Nutrition expert Kate Knowler, The London Nutritionist had a few things to add regarding serotonin production. Serotonin is the main chemical in the brain linked to depression – too little causes depression. When I asked Kate about my carb cravings she had an interesting response:
Carb Cravings and Rapid Cycling Bipolar Disorder
Carbs are turned into serotonin in the brain, but it’s an addictive cycle and not as good as exercise for serotonin production… It [the Paleo diet] cuts out sugar and processed carbs, leaving you with unlimited veg, plus some meat and fish… A sure-fire way to balance blood sugars if you like a challenge… It’s less of a “diet”, more of a lifestyle…there are quite a few blogs of people who follow Paleo diet/lifestyle and have managed to stop medicating as it’s been so successful. Obviously any stopping of meds has to be done with GP support, but I’d say it’s worth a try for a month. Meal prep when you feel well enough will help. Otherwise, carry on eating carbs but make sure you eat protein (meat, fish, nuts, seeds, or egg) at every meal and snack. So if you grab a bag of crisps, have a small bit of chicken at the same time etc. That will go a long way towards balancing blood sugars
Great tip from Kate there regarding eating protein with every meal and snack, and one that Rachel later reiterated.
I’m delighted to welcome Rebecca Boulton back to the blog as part of this discussion. You can check out her guest post on nutrition and bipolar disorder here, and read on for her thoughts on bipolar and carbs!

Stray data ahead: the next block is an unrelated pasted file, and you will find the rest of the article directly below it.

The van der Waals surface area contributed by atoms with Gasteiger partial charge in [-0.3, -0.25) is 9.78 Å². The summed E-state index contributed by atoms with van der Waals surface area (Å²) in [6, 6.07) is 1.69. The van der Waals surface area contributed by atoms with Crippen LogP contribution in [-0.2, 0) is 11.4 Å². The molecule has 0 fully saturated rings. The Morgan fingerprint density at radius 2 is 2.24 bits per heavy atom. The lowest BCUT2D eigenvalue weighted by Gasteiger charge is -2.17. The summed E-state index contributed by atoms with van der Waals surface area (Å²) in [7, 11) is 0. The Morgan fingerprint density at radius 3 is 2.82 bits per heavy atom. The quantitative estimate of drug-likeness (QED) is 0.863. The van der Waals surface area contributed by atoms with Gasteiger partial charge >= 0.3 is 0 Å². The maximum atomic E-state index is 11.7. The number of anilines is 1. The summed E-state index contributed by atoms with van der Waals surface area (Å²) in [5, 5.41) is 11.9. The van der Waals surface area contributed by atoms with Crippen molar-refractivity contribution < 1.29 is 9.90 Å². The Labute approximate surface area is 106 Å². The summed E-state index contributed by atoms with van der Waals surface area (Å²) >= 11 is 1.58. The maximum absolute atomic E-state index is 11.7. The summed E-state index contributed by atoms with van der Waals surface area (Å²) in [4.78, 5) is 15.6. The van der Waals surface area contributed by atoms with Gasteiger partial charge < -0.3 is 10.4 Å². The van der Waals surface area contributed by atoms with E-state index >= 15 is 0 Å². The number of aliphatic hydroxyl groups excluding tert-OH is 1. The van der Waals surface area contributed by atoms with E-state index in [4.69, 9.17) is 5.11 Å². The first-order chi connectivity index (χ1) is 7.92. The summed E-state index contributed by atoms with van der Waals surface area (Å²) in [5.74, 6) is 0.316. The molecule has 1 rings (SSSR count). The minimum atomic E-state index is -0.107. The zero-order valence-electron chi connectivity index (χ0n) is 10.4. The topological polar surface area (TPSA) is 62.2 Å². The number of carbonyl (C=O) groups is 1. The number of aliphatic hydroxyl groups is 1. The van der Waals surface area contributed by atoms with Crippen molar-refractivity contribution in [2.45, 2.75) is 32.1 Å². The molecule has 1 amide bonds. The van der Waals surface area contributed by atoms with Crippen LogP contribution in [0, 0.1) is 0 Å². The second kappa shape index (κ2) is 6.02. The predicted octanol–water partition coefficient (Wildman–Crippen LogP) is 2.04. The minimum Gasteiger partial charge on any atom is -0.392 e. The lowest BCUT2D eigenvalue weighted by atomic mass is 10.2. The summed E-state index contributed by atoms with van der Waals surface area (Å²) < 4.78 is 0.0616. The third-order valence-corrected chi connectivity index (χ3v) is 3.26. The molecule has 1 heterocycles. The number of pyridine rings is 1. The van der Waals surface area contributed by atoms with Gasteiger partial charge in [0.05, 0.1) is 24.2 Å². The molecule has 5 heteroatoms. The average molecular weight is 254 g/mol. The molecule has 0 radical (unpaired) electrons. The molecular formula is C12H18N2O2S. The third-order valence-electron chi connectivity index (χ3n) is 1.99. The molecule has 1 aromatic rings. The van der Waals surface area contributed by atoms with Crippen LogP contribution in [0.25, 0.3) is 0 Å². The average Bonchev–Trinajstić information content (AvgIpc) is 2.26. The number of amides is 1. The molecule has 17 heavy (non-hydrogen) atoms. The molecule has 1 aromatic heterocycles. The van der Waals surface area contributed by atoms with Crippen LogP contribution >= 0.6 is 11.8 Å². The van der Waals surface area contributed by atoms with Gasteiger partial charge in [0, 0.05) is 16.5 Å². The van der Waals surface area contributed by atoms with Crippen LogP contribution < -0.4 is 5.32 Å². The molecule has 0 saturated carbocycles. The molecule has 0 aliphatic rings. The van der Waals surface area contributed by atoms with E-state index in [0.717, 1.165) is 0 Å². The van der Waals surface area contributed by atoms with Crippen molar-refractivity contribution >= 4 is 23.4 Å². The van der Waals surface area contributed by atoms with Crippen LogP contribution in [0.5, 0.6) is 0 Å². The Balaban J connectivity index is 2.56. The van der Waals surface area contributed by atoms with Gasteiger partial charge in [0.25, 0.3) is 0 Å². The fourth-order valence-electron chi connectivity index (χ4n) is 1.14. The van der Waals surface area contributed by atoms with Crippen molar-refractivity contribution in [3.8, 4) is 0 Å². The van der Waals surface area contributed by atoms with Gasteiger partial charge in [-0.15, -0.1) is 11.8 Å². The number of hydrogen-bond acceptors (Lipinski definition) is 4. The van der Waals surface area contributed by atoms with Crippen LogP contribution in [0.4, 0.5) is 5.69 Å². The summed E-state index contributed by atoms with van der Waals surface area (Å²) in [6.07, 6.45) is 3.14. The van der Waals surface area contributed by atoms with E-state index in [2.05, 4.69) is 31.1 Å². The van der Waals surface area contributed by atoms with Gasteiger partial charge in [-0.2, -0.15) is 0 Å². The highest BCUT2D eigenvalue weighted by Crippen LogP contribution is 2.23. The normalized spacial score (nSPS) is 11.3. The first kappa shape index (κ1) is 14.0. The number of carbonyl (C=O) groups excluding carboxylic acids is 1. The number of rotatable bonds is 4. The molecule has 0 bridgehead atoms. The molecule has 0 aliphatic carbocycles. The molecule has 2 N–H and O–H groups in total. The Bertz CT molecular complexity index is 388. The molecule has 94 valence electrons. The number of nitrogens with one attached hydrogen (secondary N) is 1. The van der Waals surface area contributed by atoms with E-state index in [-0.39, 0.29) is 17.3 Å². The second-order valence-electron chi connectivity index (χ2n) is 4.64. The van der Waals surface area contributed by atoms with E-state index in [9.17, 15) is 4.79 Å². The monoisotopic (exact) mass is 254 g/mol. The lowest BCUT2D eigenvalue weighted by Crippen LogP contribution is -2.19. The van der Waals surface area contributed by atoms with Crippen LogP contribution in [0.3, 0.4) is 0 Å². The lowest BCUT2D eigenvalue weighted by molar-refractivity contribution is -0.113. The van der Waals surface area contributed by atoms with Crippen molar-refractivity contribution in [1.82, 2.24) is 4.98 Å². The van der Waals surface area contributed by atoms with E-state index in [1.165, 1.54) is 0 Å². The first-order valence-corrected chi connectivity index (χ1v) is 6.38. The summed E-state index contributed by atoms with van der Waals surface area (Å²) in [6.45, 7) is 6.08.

Carb Cravings and Rapid Cycling Bipolar Disorder

There are a few reasons why sugar and carb cravings are worse with bipolar disorder.

1) Blood sugar balance is important to reduce food cravings and often people can forget to eat or grab the wrong things when they are busy or not in a good head space.

2) Serotonin levels are usually low in people with this disorder which leads to more severe cravings.

3) You’re more sensitive to dopamine, which is our pleasure neurotransmitter and therefore need more sugar and carbs to satisfy those cravings (this is a similar reaction to those that have addictions and why people say you can get addicted to sugar).

Stress also plays a part as when cortisol levels are high, you crave sweet foods and carbs, so when you say they are worse when you’re rapid cycling, that’s probably why. Obviously these are all just generalisations and its something that differs from person to person but I hope that provides some insight.

I would also look at your gut health as serotonin is produced there and when you have poor gut health, less is produced. When you have low gut flora or an issue with candida it can mean you crave certain foods.

This whole conversation certainly gave me a lot to think about and look into. Hopefully it will provide you all with some insights into your own carb cravings and eating habits. Be sure to comment below and share your own experiences, and any advice or information you may have on the subject. And if you have more questions about nutrition and health, check out these lovely ladies, all of whom are more than happy to help!

Huge thanks to Rachel, Kate, and Rebecca for taking the time to comment on this one!